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Dragutin Karlo Novak (16 February 1892 in Zagreb – 31 October 1978, Zagreb) was the first person in what is now Croatia to make a heavier-than-air flight by flying a plane constructed by Slavoljub Eduard Penkala, June 22, 1910.
Novak flew in an airplane made by constructor Slavoljub Penkala from the military training-field in Črnomerec, Zagreb. Later, during one of Novak's flying achievements, on 20 October 1910, the airplane was damaged, and Penkala gave up on aircraft design.
Childhood and youthEdit
Novak was born in Zagreb, in Ilica 19 street. During his youth, his parents died so his aunt cared for him, "harmonizing" his life. He attended elementary school in Zagreb, then went to convent school in Tropavy (Silesia). He then continued in mechanical trade, specializing in mechanics. In 1910, he left Zagreb and went to his sister in Budapest, where he was successful in an airplane competition. Shortly afterwards, he returned Zagreb and took employment in the business of Slavoljub Penkala, who was engaged in the construction of airplanes, becoming his right hand in manufacturing and proving the flight characteristics until the first flight in Croatia. He worked there until Penkala’s decision to abandon further work on airplanes.
Flying in the sky of ZagrebEdit
He was invited to join photographer and entrepreneur Mihajlo Merčep, who had a hangar next to with Penkala’s. He brought his brothers Joško and Edvard Rusjan from Slovenia to Zagreb. Financially aided by Merčep, they started to build their own airplane. (Otherwise, in spite of the impression created in and about a part of the community, mainly by his merit, Mihajlo Merčep bad never taken to flying himself, nor he was a constructor or similarly; he was the entrepreneur who decided to share the glory of Edvard Rusjan and later of Dragutin Novak, deciding that the future of aviation is knocking on the door.) Novak joined them and helped in the construction and building of an airplane. By the end of 1910, Edvard Rusjan was test flying over Zagreb. After Edvard Rusjan was killed in Belgrade, in 1911, Novak worked with Joško Rusjan on the handful of versions of Rusjan's airplanes (now Merčep – Rusjan's), and essentially improved the controls for the pitch (elevators) and roll (ailerons).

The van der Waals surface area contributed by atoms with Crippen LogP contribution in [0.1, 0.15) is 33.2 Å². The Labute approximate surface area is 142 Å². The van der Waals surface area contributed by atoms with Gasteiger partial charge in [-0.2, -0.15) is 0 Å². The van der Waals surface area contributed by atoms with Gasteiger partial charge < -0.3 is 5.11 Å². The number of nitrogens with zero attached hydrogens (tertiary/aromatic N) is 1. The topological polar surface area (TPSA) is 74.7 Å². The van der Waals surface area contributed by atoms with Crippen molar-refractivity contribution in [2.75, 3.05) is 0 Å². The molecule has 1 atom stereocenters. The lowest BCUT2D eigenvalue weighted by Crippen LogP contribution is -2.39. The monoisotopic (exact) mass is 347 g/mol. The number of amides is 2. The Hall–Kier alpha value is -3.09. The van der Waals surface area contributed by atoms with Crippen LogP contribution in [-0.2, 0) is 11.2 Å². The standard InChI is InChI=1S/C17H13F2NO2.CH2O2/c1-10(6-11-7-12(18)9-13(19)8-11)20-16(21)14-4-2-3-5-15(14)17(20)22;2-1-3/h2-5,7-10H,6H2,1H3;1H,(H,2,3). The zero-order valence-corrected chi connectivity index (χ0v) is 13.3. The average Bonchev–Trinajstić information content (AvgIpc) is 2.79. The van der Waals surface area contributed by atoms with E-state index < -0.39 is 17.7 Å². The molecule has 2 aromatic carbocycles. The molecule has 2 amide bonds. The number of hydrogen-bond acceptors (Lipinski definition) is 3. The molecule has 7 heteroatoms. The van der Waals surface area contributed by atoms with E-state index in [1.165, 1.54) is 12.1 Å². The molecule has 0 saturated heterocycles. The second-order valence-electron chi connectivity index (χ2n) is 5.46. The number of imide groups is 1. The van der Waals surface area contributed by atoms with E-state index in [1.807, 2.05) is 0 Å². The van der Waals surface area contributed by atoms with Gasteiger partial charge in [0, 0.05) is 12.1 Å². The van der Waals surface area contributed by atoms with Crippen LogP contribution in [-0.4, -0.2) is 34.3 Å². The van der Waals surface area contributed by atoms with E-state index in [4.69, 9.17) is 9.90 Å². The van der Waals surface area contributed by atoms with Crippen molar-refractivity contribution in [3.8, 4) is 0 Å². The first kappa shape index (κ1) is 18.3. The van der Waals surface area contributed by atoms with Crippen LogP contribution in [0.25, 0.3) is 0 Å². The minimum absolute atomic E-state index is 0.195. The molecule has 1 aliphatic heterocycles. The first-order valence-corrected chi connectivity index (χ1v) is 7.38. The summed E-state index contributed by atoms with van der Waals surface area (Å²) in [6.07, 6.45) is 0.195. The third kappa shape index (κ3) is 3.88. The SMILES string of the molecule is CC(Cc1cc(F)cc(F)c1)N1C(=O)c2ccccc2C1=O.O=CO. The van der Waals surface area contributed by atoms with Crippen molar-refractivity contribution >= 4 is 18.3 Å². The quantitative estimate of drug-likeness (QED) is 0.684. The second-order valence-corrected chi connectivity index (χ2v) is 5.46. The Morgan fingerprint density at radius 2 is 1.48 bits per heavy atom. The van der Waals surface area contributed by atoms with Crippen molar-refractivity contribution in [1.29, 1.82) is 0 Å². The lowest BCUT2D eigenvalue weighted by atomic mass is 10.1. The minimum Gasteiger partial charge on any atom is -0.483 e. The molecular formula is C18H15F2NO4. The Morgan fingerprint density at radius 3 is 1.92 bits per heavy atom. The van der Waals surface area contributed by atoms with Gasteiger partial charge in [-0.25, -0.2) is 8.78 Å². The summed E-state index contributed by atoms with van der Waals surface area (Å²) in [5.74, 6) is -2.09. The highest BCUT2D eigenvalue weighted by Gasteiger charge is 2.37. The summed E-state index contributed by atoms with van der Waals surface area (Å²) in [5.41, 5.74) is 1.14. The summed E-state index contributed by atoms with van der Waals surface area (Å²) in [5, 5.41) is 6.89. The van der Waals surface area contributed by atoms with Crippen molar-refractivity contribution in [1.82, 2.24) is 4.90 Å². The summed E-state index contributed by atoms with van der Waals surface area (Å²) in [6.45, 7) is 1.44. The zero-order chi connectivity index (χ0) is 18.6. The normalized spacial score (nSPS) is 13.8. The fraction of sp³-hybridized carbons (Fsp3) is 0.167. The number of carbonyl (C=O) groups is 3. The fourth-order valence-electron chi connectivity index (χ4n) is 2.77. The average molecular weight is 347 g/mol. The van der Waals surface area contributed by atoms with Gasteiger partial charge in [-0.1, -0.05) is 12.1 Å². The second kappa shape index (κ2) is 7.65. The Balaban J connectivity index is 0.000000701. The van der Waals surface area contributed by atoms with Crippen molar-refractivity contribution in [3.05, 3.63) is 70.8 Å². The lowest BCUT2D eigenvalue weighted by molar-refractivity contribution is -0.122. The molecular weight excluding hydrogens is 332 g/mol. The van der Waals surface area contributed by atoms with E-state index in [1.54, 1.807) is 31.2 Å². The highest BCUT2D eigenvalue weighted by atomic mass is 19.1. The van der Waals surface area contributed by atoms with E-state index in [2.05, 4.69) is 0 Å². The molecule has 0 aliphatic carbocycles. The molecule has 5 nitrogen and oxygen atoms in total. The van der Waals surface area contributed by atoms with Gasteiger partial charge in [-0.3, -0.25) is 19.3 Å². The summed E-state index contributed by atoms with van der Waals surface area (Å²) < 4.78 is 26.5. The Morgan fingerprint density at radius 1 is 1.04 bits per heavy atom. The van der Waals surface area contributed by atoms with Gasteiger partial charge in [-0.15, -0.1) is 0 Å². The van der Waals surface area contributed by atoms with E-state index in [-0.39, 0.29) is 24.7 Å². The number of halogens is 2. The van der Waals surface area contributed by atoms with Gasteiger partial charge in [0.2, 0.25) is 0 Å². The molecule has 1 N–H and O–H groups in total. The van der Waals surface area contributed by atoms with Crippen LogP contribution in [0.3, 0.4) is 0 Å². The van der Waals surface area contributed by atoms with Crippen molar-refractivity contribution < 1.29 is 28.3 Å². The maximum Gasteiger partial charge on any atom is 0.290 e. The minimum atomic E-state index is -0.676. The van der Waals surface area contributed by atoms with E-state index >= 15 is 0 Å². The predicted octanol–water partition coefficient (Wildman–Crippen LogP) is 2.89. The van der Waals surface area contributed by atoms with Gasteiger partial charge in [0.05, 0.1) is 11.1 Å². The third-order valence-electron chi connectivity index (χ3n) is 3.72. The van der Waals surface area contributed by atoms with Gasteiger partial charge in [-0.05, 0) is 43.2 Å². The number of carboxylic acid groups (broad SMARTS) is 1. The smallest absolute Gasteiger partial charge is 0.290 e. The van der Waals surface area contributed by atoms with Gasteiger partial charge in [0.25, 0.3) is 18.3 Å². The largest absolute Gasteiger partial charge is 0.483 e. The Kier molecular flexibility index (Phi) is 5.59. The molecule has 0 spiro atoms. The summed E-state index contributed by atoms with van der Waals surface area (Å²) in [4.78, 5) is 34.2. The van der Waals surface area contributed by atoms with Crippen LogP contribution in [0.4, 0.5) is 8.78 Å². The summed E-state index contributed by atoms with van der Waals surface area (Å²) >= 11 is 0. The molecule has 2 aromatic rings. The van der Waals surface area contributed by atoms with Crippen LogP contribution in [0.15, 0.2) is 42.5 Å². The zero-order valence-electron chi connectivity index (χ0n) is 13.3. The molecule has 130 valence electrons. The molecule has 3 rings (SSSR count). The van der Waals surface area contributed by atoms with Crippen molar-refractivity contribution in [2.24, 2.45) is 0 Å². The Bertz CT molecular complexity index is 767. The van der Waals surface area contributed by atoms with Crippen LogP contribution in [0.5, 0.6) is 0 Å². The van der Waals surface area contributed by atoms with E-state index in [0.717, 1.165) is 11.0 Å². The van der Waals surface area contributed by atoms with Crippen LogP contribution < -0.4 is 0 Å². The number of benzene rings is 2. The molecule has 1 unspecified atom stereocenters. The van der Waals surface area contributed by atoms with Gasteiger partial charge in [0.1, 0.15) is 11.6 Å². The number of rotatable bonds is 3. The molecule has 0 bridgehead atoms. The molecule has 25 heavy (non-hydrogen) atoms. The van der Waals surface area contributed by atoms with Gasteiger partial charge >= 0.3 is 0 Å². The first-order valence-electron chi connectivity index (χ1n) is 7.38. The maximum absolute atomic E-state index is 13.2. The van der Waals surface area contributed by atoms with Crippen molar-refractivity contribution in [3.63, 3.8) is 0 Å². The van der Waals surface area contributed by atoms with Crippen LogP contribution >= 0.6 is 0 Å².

Second aviation competitionEdit
On one of those airplanes, Novak on the 20 and 21 1911, won the best degree on the Second aviation competition in Budapest. He took to flying over Zagreb, Osijek and Budapest. Later, he was awarded the winning award – in 1912 – during an aero-meeting in Graz, where he crashed. He was abandoned by fame-thirsty boss Merčep, who even left him alone in a hospital. That was the point of no return in their cooperation. After leaving the hospital, Novak worked in the Puch factory. In 1913, he returned to Croatia, and was employed as a motor-mechanic near Križevci.
First World WarEdit
At the end of 1914, Novak went to military service. After a short period of service in the army (infantry) he was transferred to the air force of the Austria-Hungarian kingdom. He won the gold medal for courage and bravery, and then the Argent Medal first class, the title of Fieldpilot and the Cross with wreath. At the beginning of 1916, after he was wounded during an air battle (when after an explosion near the airplane he went deaf in the left ear), he was promoted to the post of flight-teacher in the most important military-pilot school in the Monarchy in the Wiener Neustadt. He won pilot's degrees for military and civil services. After the end of the First World War he refused to serve in the Austrian army, and returnedto his family.
He permanently stopped flying, and he was never again in the air even as a passenger. With his family he moved to Križevci where for a short while he worked in a steam-powered flour-mill, then he returned to Zagreb and was employed at the Anatomy institute of the Medicine faculty. In 1923, he was again in Križevci working in the town's electric power plant. In 1927, he founded in Križevci his own transport enterprise, providing a bus and taxi service. After 1945, he remained without his auto-park and in 1948 he became director of the city auto-bus enterprise in Križevci. From 1949 to his retirement in 1954, he worked in agricultural engineering, again in Križevci. After 50 years, in 1970, he returned to his home town Zagreb, together with the family. He died in his 86th year of life, on 31 October 1978.
After the year of 1918, he was systematically passed over in silence as a person who did so much in the history of Croatian aviation. Thanks to the right motivation and intervention of his family and enthusiasts, his peculiar contribution to the life of citizens was awarded by his insertion in the Croatian encyclopedia LZMK (7th volume), and in a short time from now[when?] he will be included in the Croatian biographical lexicon. A TV documentary was made and broadcast in 2000 (Dragutin Novak-first Croatian flyer). Near Lučkoairport there is a street named after him. The city of Križevci honored with a memory-plate on the house in which he had lived and worked, and by naming the neighboring promenade Dragutin Novak. The local aero-club is named after him.
This article includes a list of references, related reading, or external links, but its sources remain unclear because it lacks inline citations. (February 2011)